A token matcher 326, executed by the de-identified data server 318, performs a look-up in the de-identified database 320 to find all tokens in the database that match the tokens sent from the encryption server 312. All available data for matched tokens, the requested de-identified data 208, is retrieved for use in the report generator 328. The de-identified data may include, for example, prescription data, medical claims, and hospital claims. The de-identified data server 318 or the data processor 210 may use the report generator 328 to process the requested de-identified data 208 in a way that leaves it irreversibly de-identified. An example of such processing is an algorithm that transforms the data into a post discharge health status assessment. The report generator formats the processed data into an electronic or hardcopy report 212 that is returned to the user.

While the report 212 is described as generated on a computer system, it may also be generated in part or entirely outside the computer system. For example, the report 212 could be conveyed to the user via regular mail or other similar technique. In particular, the report may be generated and printed at the site of the de-identified data server 318 and subsequently communicated to the user 302 without using the computer network. The report generator 328 may also reside in the data processor 210 separate from the de-identified data server 318.

In one arrangement, once the relevant information and options have been selected, the user 302 submits the request by clicking a submit button. The request message 306 may be encrypted prior to being transmitted over a computer network 310. At the encryption server 312, the request message 306 is unencrypted and stored. The encryption server 312 may send an optional confirmation message to the user 302. The confirmation message may include the time and date that the message was received, and may indicate the service level and options selected by the user 302.

Referring to FIG. 4, the user 302 can input the user's identifying information 402, including name, email address, phone number and/or facsimile number, in the first record, or set of fields, of the request message 306. The user can then input the personally identifiable information 404 for each of the group members, including first name, last name, gender, date of birth, and zip code. The user may also input additional data 405 such as service dates, diagnosis information, or other encounter details that will be rendered non-identified and encrypted upon submission. Equivalently, the user can incorporate the group file 330 into the request message 306. Information about the ward 408 from which the group was discharged, or other purpose for which the report 212 is being requested may also be included in the request message 306. The format of the request message 306 may be adjusted based on the user's 302 needs.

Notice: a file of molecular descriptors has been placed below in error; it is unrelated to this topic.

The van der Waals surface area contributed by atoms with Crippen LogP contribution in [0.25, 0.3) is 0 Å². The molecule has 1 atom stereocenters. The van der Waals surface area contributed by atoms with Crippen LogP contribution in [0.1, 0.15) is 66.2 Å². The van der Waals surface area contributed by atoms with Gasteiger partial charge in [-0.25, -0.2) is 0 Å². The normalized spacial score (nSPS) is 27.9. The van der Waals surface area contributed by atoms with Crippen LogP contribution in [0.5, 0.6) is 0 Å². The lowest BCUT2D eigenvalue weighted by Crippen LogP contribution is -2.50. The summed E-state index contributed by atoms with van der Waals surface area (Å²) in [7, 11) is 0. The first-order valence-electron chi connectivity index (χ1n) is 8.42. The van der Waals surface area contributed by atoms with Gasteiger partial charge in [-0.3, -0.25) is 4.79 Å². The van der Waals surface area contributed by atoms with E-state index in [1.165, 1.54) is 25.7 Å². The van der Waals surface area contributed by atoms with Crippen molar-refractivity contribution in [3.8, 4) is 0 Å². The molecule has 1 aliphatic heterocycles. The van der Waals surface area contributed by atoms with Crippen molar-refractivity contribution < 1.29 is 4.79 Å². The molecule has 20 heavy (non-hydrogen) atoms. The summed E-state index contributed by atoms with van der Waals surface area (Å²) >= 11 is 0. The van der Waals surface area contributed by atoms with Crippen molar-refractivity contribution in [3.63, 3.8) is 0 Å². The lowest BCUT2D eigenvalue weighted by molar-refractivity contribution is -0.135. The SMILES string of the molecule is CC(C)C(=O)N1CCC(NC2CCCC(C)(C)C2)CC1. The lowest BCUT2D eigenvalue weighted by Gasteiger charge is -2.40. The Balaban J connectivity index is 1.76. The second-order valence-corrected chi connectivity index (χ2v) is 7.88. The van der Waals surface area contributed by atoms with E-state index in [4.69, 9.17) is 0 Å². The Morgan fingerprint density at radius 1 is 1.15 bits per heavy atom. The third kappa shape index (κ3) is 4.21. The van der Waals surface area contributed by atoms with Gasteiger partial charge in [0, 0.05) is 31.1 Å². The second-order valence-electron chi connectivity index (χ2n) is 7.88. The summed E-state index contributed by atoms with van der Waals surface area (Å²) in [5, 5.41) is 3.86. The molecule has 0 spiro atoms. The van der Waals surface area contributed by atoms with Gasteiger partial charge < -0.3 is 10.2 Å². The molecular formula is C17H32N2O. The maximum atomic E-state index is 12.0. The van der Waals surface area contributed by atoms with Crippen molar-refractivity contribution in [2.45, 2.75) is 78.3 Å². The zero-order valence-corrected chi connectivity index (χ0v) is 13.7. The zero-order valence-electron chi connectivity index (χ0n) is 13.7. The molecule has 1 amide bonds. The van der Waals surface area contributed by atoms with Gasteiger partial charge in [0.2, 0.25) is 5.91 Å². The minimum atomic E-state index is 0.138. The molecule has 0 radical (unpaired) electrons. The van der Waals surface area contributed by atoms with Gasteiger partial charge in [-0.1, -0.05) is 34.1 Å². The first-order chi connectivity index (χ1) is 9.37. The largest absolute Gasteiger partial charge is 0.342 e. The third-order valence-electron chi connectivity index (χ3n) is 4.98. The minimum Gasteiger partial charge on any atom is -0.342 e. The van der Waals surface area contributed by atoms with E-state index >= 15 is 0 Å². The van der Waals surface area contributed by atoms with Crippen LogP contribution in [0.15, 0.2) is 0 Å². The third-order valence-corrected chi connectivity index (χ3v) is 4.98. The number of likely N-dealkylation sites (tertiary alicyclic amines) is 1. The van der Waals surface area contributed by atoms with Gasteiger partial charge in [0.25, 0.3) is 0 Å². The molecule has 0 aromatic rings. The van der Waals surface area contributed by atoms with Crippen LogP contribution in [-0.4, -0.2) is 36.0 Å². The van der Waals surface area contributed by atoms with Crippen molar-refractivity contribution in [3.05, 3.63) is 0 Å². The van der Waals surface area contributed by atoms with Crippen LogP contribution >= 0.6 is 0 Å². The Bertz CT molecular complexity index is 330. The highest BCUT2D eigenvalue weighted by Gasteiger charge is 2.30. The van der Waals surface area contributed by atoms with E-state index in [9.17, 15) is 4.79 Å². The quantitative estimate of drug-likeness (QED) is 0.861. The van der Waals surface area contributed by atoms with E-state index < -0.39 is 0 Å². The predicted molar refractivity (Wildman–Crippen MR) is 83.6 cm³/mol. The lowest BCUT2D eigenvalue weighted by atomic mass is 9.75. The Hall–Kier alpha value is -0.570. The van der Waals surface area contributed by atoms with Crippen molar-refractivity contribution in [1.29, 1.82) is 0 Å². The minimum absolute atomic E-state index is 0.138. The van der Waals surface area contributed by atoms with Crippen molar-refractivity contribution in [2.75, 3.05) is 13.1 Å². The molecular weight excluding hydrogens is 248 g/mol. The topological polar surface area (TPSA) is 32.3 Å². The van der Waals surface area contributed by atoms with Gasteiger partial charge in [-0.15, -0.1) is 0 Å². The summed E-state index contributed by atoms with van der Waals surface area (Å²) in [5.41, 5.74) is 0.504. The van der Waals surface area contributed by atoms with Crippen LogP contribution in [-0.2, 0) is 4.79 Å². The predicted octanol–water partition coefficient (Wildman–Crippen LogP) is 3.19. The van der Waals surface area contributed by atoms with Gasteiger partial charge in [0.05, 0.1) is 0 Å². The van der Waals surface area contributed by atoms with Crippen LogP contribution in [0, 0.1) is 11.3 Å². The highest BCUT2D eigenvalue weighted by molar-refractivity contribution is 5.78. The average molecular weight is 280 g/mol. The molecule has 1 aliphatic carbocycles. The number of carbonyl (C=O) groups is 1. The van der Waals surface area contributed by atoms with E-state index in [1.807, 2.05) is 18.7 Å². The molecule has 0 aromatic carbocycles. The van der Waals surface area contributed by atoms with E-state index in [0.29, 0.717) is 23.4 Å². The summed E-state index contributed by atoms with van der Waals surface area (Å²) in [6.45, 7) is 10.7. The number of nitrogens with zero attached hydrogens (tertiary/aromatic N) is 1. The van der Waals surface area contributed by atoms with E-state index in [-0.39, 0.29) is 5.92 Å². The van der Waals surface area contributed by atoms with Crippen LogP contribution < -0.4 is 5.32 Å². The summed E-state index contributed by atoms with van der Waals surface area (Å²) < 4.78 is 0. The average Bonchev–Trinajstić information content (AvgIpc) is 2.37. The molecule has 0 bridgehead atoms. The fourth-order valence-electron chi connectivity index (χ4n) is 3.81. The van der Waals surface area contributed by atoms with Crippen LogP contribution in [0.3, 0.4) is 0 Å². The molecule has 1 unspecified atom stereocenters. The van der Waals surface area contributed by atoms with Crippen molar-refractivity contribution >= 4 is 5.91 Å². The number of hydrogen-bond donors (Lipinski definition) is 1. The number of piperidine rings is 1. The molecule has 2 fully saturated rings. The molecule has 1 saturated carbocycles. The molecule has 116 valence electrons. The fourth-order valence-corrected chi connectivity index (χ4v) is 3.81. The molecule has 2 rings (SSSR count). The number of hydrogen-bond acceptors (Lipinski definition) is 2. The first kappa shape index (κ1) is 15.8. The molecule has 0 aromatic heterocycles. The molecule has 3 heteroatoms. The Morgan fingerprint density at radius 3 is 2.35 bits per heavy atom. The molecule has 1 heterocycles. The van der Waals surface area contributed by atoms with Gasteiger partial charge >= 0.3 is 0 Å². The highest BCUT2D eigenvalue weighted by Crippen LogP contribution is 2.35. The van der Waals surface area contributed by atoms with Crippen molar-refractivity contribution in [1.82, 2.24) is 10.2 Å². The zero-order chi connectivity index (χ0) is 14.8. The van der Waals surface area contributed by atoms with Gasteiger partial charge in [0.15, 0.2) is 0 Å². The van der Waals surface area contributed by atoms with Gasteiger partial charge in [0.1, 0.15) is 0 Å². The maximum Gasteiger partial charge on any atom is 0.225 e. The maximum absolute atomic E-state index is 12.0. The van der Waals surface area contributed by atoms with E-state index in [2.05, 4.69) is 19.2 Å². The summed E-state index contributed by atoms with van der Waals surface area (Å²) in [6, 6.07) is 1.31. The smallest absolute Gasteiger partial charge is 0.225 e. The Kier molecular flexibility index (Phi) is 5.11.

The request message 306 may also include information about the level of service 410 requested by the user 302, for example the quantity, quality or type of information. A first level of service may request up to six months of pre and post hospitalization medical data; a second level may request up to twelve months of data; and a third level may request a two year pre and post hospitalization medical data. Alternatively, instead of providing the user 302 with a variety of service level options 410, the system 300 may simply retrieve all of the pre and post hospitalization medical data available for the group.

The user 302 may also request additional, optional information 412. For example, the user 302 may request information regarding the drug categories and drug indications associated with the drugs in the de-identified data. Drug indications include the medical conditions associated with each drug. Drug categories include the type of drug. This data can be passed to the data processor 210 to include in the report 212. Alternatively, this data may be returned as part of every report 212.

Referring to FIG. 5, a flowchart 500 represents a particular arrangement of operations of a token generator (e.g., the token generator 314 shown in FIG. 3). Operations include receiving 502 the request message (e.g., request message 306) containing the personally identifiable information of each person in the group (e.g., such as the group 154 shown in FIG. 1). Upon receiving the request message, operations may also include determining 504 whether the message includes the minimum number of persons. If the message does not include the minimum number of persons, the token generator returns to receive 502 a request message. A limit on the minimum number of persons ensures that a report (e.g., the report 212) covers enough people such that it is difficult (if not impossible) to infer any association between particular persons and the information in the report. If the message does include the minimum number of people, operations of the token generator include producing 508 tokens from the identifying data of each person. Producing the tokens may include applying an encryption algorithm to the identifying data of each person. The tokens uniquely identify each person in the group 154.